EU ministers will use the Bratislava summit to discuss the plans, thought to be the most ambitious defense proposals in close to two decades, with the hope of developing a coherent strategy for further talks in December.
The proposals, pushed by Berlin and Paris, aim to share national assets, deepen military cooperation between member states during missions and establish a joint EU military headquarters.
Proponents say the plans would strengthen the EU's ability to act independently militarily, meaning the bloc would be less reliant on the US in regards to defense issues and would be better equipped to address any security issues near EU borders.
I welcome the plans of Germany and France for closer EU defence cooperation, including a new military HQ and swifter deployment of missions.— Urmas Paet (@Urmaspaet) September 15, 2016
"The initiative is designed for a strong Europe," Ursula von der Leyen, Germany's defense minister told Reuters.
"This Europe also wants to have good relations with Britain in the future, especially in the area of defense," she added ahead of talks.
Fears Over Impact on NATO
However, the issue has divided EU member states amid concerns greater military cooperation could undermine NATO and suck financial resources away from the military alliance.
The UK, still an EU member state despite the country's vote to leave the bloc, has been the most vocal opponent of the deepening of military ties, raising concerns over the prospect of an EU army and the impact it could have on NATO.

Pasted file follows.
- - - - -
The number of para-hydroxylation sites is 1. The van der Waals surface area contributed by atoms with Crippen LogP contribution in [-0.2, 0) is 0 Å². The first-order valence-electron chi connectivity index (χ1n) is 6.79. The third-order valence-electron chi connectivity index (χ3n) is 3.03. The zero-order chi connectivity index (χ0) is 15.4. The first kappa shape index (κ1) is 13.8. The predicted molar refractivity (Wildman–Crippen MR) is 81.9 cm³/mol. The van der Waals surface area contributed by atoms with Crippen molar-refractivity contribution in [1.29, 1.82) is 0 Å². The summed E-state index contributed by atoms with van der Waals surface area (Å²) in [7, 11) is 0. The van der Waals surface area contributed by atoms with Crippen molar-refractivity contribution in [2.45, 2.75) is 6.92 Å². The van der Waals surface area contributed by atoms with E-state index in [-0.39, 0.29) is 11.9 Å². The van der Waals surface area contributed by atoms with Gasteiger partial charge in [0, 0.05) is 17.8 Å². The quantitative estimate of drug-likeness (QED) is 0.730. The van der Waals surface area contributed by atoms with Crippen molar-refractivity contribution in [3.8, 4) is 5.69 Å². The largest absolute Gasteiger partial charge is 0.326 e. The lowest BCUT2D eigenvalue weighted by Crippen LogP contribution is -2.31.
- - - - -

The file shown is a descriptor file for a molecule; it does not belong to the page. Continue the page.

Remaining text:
Defence Secretary Fallon says UK will oppose EU army while a member — forgetting best way of permanently blocking would be to Remain— Raymond Snoddy (@RaymondSnoddy) September 17, 2016
British Defense Minister Michael Fallon, said earlier this month that he would reject moves that would duplicate NATO structures in the EU, potentially triggering a showdown on the issue.
Fallon's comments prompted a warning from his German counterpart von der Leyen, who said the Brexit-bound UK should "make good its promise that it will not hinder important European Union reforms."
EU army latest: Stoltenberg says 'no contradiction' with strong NATO, (and slapping down Britain's Fallon in the process)— Danny Kemp (@dannyctkemp) September 27, 2016
However Britain may have some support in the form of Poland and Baltic EU member states, who have raised concerns about anything that might weaken NATO, particularly given the purported threat of Russia.
Russia, for its part, has rejected the notion that it is a potential threat to the EU's security, instead highlighting the NATO build-up of missiles in eastern European as a key factor inflaming tensions between the two groups.